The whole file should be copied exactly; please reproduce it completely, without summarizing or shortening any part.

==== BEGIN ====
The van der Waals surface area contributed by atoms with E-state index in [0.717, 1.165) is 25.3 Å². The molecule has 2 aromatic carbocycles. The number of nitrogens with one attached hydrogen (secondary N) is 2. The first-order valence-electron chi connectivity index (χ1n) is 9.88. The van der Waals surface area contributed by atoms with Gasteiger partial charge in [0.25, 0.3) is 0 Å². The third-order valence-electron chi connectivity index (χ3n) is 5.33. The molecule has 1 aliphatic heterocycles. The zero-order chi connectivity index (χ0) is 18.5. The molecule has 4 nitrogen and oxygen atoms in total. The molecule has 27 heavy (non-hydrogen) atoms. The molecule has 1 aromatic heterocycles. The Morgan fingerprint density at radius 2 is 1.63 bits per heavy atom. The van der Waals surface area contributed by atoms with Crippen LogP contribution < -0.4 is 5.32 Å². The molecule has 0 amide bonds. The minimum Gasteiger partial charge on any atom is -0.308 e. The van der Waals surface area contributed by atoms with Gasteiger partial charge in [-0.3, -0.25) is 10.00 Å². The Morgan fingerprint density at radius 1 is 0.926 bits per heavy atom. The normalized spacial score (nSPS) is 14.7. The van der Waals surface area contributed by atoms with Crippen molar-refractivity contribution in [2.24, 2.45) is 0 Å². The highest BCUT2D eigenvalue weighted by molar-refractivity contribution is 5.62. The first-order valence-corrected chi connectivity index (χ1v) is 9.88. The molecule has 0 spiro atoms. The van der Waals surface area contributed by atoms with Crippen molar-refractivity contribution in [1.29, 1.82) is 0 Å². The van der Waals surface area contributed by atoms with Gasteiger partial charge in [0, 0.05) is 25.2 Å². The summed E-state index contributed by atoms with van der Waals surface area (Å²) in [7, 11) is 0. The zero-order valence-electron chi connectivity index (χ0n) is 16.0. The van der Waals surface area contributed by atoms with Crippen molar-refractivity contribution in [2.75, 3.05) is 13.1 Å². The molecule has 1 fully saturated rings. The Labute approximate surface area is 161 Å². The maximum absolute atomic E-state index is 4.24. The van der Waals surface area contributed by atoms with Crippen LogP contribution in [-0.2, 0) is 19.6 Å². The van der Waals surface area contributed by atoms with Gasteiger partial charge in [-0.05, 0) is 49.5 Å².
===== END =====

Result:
The van der Waals surface area contributed by atoms with E-state index in [0.717, 1.165) is 25.3 Å². The molecule has 2 aromatic carbocycles. The number of nitrogens with one attached hydrogen (secondary N) is 2. The first-order valence-electron chi connectivity index (χ1n) is 9.88. The van der Waals surface area contributed by atoms with Gasteiger partial charge in [0.25, 0.3) is 0 Å². The third-order valence-electron chi connectivity index (χ3n) is 5.33. The molecule has 1 aliphatic heterocycles. The zero-order chi connectivity index (χ0) is 18.5. The molecule has 4 nitrogen and oxygen atoms in total. The molecule has 27 heavy (non-hydrogen) atoms. The molecule has 1 aromatic heterocycles. The Morgan fingerprint density at radius 2 is 1.63 bits per heavy atom. The van der Waals surface area contributed by atoms with Crippen LogP contribution < -0.4 is 5.32 Å². The molecule has 0 amide bonds. The minimum Gasteiger partial charge on any atom is -0.308 e. The van der Waals surface area contributed by atoms with Gasteiger partial charge in [-0.3, -0.25) is 10.00 Å². The Morgan fingerprint density at radius 1 is 0.926 bits per heavy atom. The normalized spacial score (nSPS) is 14.7. The van der Waals surface area contributed by atoms with Crippen molar-refractivity contribution in [2.24, 2.45) is 0 Å². The highest BCUT2D eigenvalue weighted by molar-refractivity contribution is 5.62. The first-order valence-corrected chi connectivity index (χ1v) is 9.88. The molecule has 0 spiro atoms. The van der Waals surface area contributed by atoms with Crippen molar-refractivity contribution in [1.29, 1.82) is 0 Å². The van der Waals surface area contributed by atoms with Gasteiger partial charge in [0, 0.05) is 25.2 Å². The summed E-state index contributed by atoms with van der Waals surface area (Å²) in [7, 11) is 0. The zero-order valence-electron chi connectivity index (χ0n) is 16.0. The van der Waals surface area contributed by atoms with Crippen molar-refractivity contribution in [2.75, 3.05) is 13.1 Å². The molecule has 1 fully saturated rings. The Labute approximate surface area is 161 Å². The maximum absolute atomic E-state index is 4.24. The van der Waals surface area contributed by atoms with Crippen LogP contribution in [-0.2, 0) is 19.6 Å². The van der Waals surface area contributed by atoms with Gasteiger partial charge in [-0.05, 0) is 49.5 Å².